I don't think his personality needs to change at all for being a captain. It's ideal in the sense that he does have the ability to, you know, as a captain should, to build up somebody's confidence or say a kind word to somebody. But I also believe that he has the ability to make the tough decisions that need to be made.

Q. You talked about trying to do your own thing too much at the last Ryder Cup?
PADRAIG HARRINGTON: Yeah, I was tired. Sometimes when you're coming off the highs of the summer, you're kind of -- to go and do press and this or a couple of hours and this when you want to chill out and things like that, you're fighting against it. I can only describe that was my feeling at the last one. Everything, it was tough. I wanted to get up for it, but it was just, you know, being there early -- like the difference is, you know, you were there early last time; oh, this is very early. This week, I'm here, I was meant to come on Monday, I came on Sunday. Couldn't wait to get here.
There is a difference between coming off highs, coming off a big summer, and, you know, having a pick and wanting to get out there and do as much as you can both on and off the course.

Q. And the one before wasn't what you had hoped either?
PADRAIG HARRINGTON: The one before wasn't, but we won. And I would gladly have the same results as I personally had in 2006 for a winning week. That's all that counts is whether the team wins. A person can influence his teammates so much in the back room that it affects the result; individual scores, yeah, they can be nice, but I know I won my singles match in '99, and was on the greatest high ever, for about two minutes. And then it was as disappointing as I'd ever been.
I realised, as I probably learned a little bit as an amateur, I certainly realised in that moment it is all about the team. If we can get a win this week, everybody will have an effect on it, regardless of the points they get and when they do it.
The classic is Seve in his last Ryder Cup against Tom Lehman, he drew out that match so long, he still lost his match, but the momentum that he gave to the rest of his team, because of the way he fought that out, was tremendous. So you can't always judge it just on pure results. But certainly, results are always nice, as well.

Q. Two-part question. Do you know who you're playing with on Friday, and if not, can you give us a clear indication of how that situation is developing?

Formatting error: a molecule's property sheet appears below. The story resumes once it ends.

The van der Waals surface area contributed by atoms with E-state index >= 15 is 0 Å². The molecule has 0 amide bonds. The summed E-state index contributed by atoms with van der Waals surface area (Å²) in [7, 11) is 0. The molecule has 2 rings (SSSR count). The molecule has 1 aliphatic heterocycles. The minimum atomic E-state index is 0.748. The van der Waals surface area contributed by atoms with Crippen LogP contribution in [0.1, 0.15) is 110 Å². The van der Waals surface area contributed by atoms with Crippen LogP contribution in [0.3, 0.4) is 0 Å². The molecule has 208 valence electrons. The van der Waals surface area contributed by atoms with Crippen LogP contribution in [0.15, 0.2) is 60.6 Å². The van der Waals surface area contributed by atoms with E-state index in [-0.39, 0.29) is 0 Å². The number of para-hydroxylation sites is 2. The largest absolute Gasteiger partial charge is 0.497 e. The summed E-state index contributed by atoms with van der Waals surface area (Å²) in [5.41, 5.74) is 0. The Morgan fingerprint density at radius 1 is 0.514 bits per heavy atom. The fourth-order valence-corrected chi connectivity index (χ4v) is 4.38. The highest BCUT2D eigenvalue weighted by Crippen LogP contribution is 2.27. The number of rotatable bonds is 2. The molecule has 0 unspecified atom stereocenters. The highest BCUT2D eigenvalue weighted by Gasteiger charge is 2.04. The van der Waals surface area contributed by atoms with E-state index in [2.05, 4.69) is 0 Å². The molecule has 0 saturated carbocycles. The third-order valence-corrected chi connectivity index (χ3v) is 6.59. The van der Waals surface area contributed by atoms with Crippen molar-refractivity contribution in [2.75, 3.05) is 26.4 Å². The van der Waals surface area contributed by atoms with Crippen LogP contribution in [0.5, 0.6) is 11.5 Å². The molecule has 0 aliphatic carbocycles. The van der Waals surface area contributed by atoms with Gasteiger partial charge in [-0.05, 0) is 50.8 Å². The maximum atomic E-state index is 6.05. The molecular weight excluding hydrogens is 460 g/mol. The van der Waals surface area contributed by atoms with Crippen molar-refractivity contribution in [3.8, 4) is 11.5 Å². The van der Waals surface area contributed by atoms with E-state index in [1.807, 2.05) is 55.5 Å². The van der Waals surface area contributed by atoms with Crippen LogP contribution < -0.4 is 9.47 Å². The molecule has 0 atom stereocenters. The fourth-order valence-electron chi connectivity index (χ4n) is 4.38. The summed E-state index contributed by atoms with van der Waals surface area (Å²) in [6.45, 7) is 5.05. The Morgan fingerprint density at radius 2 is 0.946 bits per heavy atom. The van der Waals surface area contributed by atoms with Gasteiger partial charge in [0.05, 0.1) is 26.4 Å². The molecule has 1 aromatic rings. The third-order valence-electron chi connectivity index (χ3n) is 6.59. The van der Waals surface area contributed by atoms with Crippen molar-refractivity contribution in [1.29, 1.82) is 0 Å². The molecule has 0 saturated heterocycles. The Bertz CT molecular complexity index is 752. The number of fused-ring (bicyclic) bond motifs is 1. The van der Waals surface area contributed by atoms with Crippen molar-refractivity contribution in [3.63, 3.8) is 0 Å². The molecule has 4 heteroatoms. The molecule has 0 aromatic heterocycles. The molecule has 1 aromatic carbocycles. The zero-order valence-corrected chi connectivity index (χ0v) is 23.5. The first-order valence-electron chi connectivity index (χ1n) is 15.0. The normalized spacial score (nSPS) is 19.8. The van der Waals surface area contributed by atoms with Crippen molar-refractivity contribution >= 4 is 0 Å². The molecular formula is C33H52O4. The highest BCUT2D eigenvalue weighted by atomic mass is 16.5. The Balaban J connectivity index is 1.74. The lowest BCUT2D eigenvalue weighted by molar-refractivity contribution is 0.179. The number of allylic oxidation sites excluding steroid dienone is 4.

PADRAIG HARRINGTON: I think the indication we have for Friday is that, you know, as Monty has said, is that he intends, assuming everything goes to plan, that everybody will get a run out on Friday. And I think that's, whereas we do have a little bit more information ourselves, I think that's as far as I would be.

Q. And what is that information, Pádraig?
PADRAIG HARRINGTON: We have a good idea at this stage who we are going to be paired up with. Whether we are going to go for fourball or foursomes; we have an idea.
I certainly can say I have an idea within three or four people; is that enough? (Laughter) No? I have to narrow it down to one?
The best way to do it is pair me with 11 people and the one that I don't deny -- I'll agree with ten of them and the 11th, I'll deny it and that's probably the guy I'll play with.

Q. Two years ago, did Nick Faldo notice the tiredness?
PADRAIG HARRINGTON: No. Tired, yes, there was tiredness, but it's hard in any given year -- you know, the majors and the Ryder Cup -- I've won three majors, and '99 was the most exciting experience, most nerve-wracking experience I've had ever had on a golf course. But when you come in off highs, it is just hard. Physically, your body is not ready for it. The end of the day, the majors take too much out of you in the summer.
I would love to put my hand to heart and say, you know, it's a Ryder Cup, and I expect that it's a Ryder Cup and all that, but you know what, I have to look back on it and say, I just couldn't -- I was just flagging.
Now, what's Faldo meant to do? He's got to play the guy that won two majors. There was no question about that. And it's a different way of doing it. As I said, if you had won two majors in the previous couple of months, you're not too worried about your form Monday, Tuesday, Wednesday before The Ryder Cup. Whereas if you get a pick like I am, I make sure that I go out there and try very hard on Tuesday, Wednesday, Thursday to show that my form is there. So he wouldn't have noticed, no. There would be nothing to show up and no reason why he would have seen anything that would have made him wary.
But, I think in hindsight, you've got to watch out, as I said, one of the hardest things for a professional golfer now, you have four majors, Race to Dubai, FedExCup and Ryder Cup in some years and you're trying to peak for every one. Any athlete will tell you, or now that we are going to be Olympians, we can call ourselves athletes, you can't compete that many times a year.
GORDON SIMPSON: We'll cut you off in your prime so to speak. Thank you very much.